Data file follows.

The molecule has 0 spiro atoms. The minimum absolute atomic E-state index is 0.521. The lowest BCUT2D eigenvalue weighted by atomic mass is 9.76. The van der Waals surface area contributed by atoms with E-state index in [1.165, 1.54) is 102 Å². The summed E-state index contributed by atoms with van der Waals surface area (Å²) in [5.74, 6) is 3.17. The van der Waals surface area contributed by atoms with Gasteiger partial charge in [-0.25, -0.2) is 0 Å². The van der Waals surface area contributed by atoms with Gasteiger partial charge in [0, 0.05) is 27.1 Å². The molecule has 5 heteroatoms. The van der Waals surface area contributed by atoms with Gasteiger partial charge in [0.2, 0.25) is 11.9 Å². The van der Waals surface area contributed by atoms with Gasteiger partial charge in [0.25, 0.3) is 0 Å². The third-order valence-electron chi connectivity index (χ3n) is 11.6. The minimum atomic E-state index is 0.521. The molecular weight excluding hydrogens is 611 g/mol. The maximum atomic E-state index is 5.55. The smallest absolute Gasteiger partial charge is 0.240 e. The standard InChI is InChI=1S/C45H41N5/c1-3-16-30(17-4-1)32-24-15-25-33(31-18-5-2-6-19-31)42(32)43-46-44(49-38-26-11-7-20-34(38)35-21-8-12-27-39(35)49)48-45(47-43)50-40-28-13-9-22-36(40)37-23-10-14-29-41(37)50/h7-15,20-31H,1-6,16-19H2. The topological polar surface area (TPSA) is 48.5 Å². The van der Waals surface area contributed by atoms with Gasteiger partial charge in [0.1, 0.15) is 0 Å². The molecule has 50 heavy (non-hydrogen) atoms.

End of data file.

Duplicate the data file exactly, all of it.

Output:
The molecule has 0 spiro atoms. The minimum absolute atomic E-state index is 0.521. The lowest BCUT2D eigenvalue weighted by atomic mass is 9.76. The van der Waals surface area contributed by atoms with E-state index in [1.165, 1.54) is 102 Å². The summed E-state index contributed by atoms with van der Waals surface area (Å²) in [5.74, 6) is 3.17. The van der Waals surface area contributed by atoms with Gasteiger partial charge in [-0.25, -0.2) is 0 Å². The van der Waals surface area contributed by atoms with Gasteiger partial charge in [0, 0.05) is 27.1 Å². The molecule has 5 heteroatoms. The van der Waals surface area contributed by atoms with Gasteiger partial charge in [0.2, 0.25) is 11.9 Å². The van der Waals surface area contributed by atoms with Gasteiger partial charge in [0.25, 0.3) is 0 Å². The third-order valence-electron chi connectivity index (χ3n) is 11.6. The minimum atomic E-state index is 0.521. The molecular weight excluding hydrogens is 611 g/mol. The maximum atomic E-state index is 5.55. The smallest absolute Gasteiger partial charge is 0.240 e. The standard InChI is InChI=1S/C45H41N5/c1-3-16-30(17-4-1)32-24-15-25-33(31-18-5-2-6-19-31)42(32)43-46-44(49-38-26-11-7-20-34(38)35-21-8-12-27-39(35)49)48-45(47-43)50-40-28-13-9-22-36(40)37-23-10-14-29-41(37)50/h7-15,20-31H,1-6,16-19H2. The topological polar surface area (TPSA) is 48.5 Å². The van der Waals surface area contributed by atoms with Gasteiger partial charge in [0.1, 0.15) is 0 Å². The molecule has 50 heavy (non-hydrogen) atoms.